Mansarda is one of the Ginza Project group of restaurants which is a huge network covering off the Russian cities of Moscow, St Petersburg, Rostov-on-Don and Tula. In St Petersburg, many of its venues pride themselves on amazing views of the city. We chose Mansarda, given it was in an area of the city we hadn’t explored and it overlooked the dramatic St Isaac’s Cathedral.

Battling intermittent rain, we negotiated the St Petersburg metro (even cheaper than Moscow but with the same incredibly long escalator rides and elegantly appointed stations) and found ourselves again not far from the gigantic Neva River, but on the other side of Nevsky Prospekt from the famed Hermitage museum. We had a landmark to navigate towards – the imposing gold dome of the cathedral – and soon found ourselves in front of a rarity in this city, a modern building.

The restaurant was typical of a lot we’d seen in Russia. Men lounged around in somewhat casual clothes and women were dressed to impress. Taking flowers to restaurants seems to be a big thing here and the wait staff were constantly off to the kitchen holding bouquets that were placed in water-filled carafes for the duration.

There’s an enormous main floor which is already bustling by the time we arrive at 7pm. We’re shown to possibly the worst table in the place, right next to the swing door used constantly by staff ferrying plates in and out of the kitchen but at least it faced on to the cathedral. Gluttonous husband didn’t seem to mind …

Russian restauarants are also big on picture menus. This one went on and on, and on with a huge range of dishes on offer, crossing over a wide range of cuisines. There were pages devoted to sushi rolls, to pizza. We were looking for something with a little more interest.

Again, with bottles of wine and champagne too expensive to contemplate, we started with cocktails. The restaurant’s own raspberry concoction for Greedy Girl and a supremely good gin and tonic for gluttonous husband. It was time to sort out the food.

Gluttonous husband was first exposed to Vorschmack at White Rabbit in Moscow. Here, it was on offer with black bread and he again jumped at the chance to have it. This mixture of minced fish and meat with onions is very popular in northern Europe and gluttonous husband said he believed this one had been made with herring. He was well pleased with the balance but was resigned to the fact he was unlikely to get a kiss goodnight.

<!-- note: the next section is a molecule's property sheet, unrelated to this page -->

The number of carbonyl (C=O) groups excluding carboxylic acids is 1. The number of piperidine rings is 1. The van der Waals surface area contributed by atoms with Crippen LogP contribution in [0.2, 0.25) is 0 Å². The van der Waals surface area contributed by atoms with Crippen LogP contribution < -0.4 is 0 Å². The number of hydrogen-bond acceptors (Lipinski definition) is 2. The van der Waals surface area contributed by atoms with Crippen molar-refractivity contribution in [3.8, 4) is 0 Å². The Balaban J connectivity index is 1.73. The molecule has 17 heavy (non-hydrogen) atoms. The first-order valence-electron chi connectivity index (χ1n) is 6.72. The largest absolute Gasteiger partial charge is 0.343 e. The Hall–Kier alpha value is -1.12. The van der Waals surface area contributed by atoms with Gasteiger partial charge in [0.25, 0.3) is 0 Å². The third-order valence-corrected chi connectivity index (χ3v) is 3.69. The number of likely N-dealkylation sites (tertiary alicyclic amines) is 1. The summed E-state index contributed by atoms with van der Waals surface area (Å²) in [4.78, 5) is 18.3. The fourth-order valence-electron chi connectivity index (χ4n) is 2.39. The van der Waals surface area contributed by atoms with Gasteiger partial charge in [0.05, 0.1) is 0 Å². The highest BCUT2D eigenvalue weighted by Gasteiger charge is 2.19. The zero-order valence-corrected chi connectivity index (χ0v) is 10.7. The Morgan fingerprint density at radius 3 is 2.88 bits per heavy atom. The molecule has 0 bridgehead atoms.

Where to eat St Petersburg Mansarda

Vorschmack with black bread

Greedy Girl had the dish featured at the top of this blog – a very acceptable foie gras with a delightful apricot relish and brioche toast. While she prefers her foie gras seared, this cold dish had a great combination of flavours. Knowing we both needed bread for our first courses, Greedy Girl also ordered a serving of what the restaurant termed classic foccacia. This was more like a pizza crust topped with rosemary and salt. It was on reserve for when we ran out of the bread serving with our starters, which happened quite quickly.

Where to eat St Petersburg Mansarda

Classic focaccia

Main courses were up next. Gluttonous husband had drained his gin so asked for a glass of Russian red wine he’d spied on the menu. It wasn’t too bad at all. One of the vagaries of eating in most Russian restaurants is that we were rarely asked after our initial drinks order whether we’d like anything further. It was probably down to the language issues but still, we found it very strange.

Greedy Girl took a light dish of zucchini pancakes with smoked salmon and a light sour cream sauce. It was presented well and perfectly edible but the salmon had no real flavour and Greedy Girl resorted to the salt shaker to get something happening with her palate.

Where to eat St Petersburg Mansarda

Salmon with zucchini fritters

Gluttonous husband took Chicken Kiev. It wasn’t quite what he expected, not having lashings of garlicky butter oozing out from the first cut. It was more of a parsley butter than anything. The chicken was served on top of sauteed mushrooms and onions and an onion puree, with a small copper saucepan of very creamy and silky mash on the side. The one downside to that was its temperature – lukewarm. Still, gluttonous husband happily tucked in.

Where to eat St Petersburg Mansarda

Chicken Kiev

Done. With the volume of food on this trip, we decided not to have dessert and made for the exit.

There’s certainly a huge amount of variety on offer in Russia – much more than we’d been led to believe. With the exceptional White Rabbit leading the fine dining charge, it stands to reason Russia will be a place to watch in future for great cuisine.


3, Pochtamtskaya Street, St Petersburg

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